Women in Legal Technology
A Women in Legal Technology sector having a meeting with her team

Women in Legal Technology

Introduction

My older brother and I share the same birthday, and we usually celebrate our birthdays together. When we were much younger, I always got dolls as birthday gifts, while he always got toy cars and games. I developed the habit of taking apart his toys; he loved role-playing with my dolls. We did not only switch toys; we also switched assignments. I would solve my brother’s arithmetic assignment, and he would complete my literature assignment. Also, fixing things around the house came easily to me, while my brother preferred to bake and cook. As we grew older, we became aware of the stereotypes associated with gender and career. 

Legal technology is a cross-section of the legal and tech sectors, two male-dominated sectors. With Artificial Intelligence pervading and transforming legal practice, more women are rejecting gender and technology stereotypes. Yet, there seems to be no balanced representation of women in legal tech. What are the challenges women in legal technology face? How can women earn a seat at the legal tech table? Read along as this article seeks to provide answers to these questions.

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Legal Technology entails using new technologies to automate legal work and provide legal services. Law firm technology products and tools facilitate practice management, accounting, document storage, and retrieval. Yet, from 2011 encompasses solutions structured to aid in the access to justice by end users. With these technologies, individuals and the public who may not be lawyers can access legal services that lawyers ordinarily offer. Thus, legal technologies are devices or software used to interact with the substance of the law. Visit our LegaMart community page to ask questions if you have more questions on Legal Technology.

One of the arguments in support of Legal Tech is that it presents an excellent opportunity for women. Legal Technology may improve the work and life balance of women. It may also introduce more flexibility to work hours. It is argued that using Artificial intelligence (AI) algorithms will encourage fair hiring and promotion mechanisms. Yet, there is a high-profile gender bias with AI. AI tends to have gender bias against women. Since AI algorithms learn from existing data, they can replicate human biases. Thus, there is no proof of gender neutrality, even with the use of AI in the legal profession.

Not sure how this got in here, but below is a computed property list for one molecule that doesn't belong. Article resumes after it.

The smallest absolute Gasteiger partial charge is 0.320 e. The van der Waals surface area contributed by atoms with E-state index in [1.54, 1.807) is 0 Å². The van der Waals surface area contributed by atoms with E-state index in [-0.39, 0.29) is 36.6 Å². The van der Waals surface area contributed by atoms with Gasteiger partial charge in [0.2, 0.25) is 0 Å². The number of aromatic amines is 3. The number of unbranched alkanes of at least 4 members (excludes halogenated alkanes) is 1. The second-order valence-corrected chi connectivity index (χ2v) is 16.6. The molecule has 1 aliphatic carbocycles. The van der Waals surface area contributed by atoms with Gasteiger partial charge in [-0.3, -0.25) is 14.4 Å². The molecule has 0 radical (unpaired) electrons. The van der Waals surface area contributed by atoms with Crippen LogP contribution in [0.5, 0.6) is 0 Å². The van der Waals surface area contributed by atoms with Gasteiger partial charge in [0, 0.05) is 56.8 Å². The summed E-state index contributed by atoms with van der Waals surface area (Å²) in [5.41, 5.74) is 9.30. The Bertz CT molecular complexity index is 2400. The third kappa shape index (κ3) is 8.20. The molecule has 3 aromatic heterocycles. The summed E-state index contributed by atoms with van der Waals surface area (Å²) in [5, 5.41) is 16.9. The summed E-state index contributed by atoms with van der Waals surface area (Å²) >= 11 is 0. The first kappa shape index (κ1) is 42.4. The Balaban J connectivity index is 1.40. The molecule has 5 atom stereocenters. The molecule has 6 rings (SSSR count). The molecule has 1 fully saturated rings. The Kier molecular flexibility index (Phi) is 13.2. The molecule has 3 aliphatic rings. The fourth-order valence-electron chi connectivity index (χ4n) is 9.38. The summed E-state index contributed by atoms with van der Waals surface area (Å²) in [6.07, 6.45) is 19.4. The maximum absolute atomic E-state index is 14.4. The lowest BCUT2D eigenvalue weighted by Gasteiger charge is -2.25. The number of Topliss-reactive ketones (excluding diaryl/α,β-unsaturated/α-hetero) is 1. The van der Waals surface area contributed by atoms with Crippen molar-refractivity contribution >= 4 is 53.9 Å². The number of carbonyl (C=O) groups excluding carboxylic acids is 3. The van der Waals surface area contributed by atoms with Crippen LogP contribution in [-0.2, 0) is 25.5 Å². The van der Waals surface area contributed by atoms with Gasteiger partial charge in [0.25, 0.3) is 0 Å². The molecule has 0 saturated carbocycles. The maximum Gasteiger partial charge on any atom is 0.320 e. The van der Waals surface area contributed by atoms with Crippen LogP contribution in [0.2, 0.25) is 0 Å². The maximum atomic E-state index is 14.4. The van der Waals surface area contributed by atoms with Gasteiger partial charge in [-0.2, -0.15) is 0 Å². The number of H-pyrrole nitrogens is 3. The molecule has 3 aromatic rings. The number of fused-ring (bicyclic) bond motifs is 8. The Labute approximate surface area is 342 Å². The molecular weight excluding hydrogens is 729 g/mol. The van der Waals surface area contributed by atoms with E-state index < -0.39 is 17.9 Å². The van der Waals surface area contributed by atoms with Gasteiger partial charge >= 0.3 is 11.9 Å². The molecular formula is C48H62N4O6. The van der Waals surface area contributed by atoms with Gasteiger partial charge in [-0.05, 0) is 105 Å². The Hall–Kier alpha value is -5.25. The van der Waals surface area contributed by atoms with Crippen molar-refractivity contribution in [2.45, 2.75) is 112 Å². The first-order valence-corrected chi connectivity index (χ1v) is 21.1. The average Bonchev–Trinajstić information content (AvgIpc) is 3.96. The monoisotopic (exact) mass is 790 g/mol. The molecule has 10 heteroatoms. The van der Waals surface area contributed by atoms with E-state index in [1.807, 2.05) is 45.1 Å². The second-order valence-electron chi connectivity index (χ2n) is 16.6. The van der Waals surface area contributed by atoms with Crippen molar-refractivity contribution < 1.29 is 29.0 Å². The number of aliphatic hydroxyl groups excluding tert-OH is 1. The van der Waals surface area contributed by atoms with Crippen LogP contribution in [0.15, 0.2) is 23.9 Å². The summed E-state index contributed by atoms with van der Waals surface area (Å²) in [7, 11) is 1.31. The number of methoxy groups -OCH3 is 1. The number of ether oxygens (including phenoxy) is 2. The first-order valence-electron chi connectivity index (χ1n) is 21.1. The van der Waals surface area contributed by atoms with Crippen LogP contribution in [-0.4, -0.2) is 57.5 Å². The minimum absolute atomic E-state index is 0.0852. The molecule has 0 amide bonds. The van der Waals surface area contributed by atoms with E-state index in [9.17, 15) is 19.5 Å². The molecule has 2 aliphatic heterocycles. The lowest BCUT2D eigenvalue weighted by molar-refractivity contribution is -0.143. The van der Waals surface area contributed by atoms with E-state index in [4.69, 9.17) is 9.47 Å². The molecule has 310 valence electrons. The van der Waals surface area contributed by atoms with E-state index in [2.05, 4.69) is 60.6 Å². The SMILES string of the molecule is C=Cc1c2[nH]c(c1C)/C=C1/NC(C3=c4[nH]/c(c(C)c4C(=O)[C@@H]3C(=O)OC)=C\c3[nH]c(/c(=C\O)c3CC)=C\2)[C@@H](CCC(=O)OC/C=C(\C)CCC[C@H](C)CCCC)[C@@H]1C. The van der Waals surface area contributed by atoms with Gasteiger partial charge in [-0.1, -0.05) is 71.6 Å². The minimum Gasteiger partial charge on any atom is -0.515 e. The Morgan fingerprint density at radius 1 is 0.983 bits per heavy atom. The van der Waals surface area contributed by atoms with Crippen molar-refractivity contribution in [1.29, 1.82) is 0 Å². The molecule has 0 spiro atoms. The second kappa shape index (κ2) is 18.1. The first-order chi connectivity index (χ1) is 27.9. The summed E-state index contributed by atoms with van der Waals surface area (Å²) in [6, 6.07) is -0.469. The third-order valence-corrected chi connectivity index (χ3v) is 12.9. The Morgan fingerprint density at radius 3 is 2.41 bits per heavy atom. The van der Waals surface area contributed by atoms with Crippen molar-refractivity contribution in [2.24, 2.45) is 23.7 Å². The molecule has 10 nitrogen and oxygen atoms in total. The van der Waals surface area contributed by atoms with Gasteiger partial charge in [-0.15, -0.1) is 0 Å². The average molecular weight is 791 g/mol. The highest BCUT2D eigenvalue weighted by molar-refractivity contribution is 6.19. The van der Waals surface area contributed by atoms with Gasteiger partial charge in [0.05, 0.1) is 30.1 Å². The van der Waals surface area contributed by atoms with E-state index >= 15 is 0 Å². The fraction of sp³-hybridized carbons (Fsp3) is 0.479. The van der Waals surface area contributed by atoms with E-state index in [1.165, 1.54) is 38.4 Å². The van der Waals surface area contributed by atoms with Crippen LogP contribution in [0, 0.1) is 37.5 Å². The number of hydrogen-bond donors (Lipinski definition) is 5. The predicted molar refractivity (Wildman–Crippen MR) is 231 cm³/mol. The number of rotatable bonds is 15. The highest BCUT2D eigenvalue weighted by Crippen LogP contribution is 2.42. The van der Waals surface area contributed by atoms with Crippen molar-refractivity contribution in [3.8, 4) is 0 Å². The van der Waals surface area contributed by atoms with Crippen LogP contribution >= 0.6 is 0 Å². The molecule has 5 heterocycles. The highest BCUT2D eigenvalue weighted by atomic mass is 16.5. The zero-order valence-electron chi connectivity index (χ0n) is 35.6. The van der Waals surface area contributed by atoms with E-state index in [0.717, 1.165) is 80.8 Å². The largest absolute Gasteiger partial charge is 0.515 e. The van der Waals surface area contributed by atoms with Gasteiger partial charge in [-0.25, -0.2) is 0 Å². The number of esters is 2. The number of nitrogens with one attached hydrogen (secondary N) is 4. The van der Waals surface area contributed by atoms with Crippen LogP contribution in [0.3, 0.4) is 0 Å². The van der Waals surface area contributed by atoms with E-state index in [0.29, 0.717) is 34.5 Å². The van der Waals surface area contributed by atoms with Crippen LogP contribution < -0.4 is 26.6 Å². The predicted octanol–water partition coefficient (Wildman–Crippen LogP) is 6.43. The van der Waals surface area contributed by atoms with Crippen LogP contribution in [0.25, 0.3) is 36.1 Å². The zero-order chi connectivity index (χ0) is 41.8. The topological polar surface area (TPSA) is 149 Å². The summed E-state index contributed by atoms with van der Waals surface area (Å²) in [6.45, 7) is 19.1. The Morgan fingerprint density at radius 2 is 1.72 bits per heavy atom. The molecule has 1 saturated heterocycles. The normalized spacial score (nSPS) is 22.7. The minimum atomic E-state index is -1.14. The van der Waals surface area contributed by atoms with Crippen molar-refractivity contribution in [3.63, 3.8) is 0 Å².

Research shows only about 17% of legal tech founders are women. The stats also revealed that only 2% of women receive venture capital (VC) funding. This way, women find it harder to establish legal Tech businesses. The goal is not only to have women in an AI-friendly legal profession. Much more is that women and men are in equal standing.

A women in legal technology working on her first lega-tech product

Gender bias

Women in legal technology continue to face gender bias and assumptions about their technical capabilities. Being mansplained about what to do and what not to do is a common thing women in legal technology face. In a room full of men, women have to prove their knowledge and credibility. Gender bias even exists in Venture Capital funding of legal tech businesses founded by women. Investors perceive women as not being aggressive enough and bullish about their startup plans. Thus, they prefer to fund legal tech startups founded by men rather than women. 

Funding challenge

There has been a history of lower rate funding for women-led legal tech startups than those with male founders. Legal tech reports show that companies with male co-founders raised funds compared with legal tech companies with female co-founders. Most legal tech startups by women have shown lower failure rates and higher venture capital returns. Still, there is a dearth of access to capital for female legal tech entrepreneurs.

This challenge may be caused by investors unconscious bias when making funding pitches. 

Investors tend to prefer pitches by men over women. It seems that female founders do not connect with male venture capital investors. Women are perceived as not aggressive enough in pitching their startup plans. Again women are under-represented in the venture capital decision-making table. This way, women in legal technology find it difficult to get the funding they need for their legal tech solutions. The right step in the right direction is to have more female representation at the VC decision-making table. Male VC decision-makers must also resolve all unconscious biases when assessing female-founded startups for funding. Funding for women for legal tech entrepreneurs should also be a priority.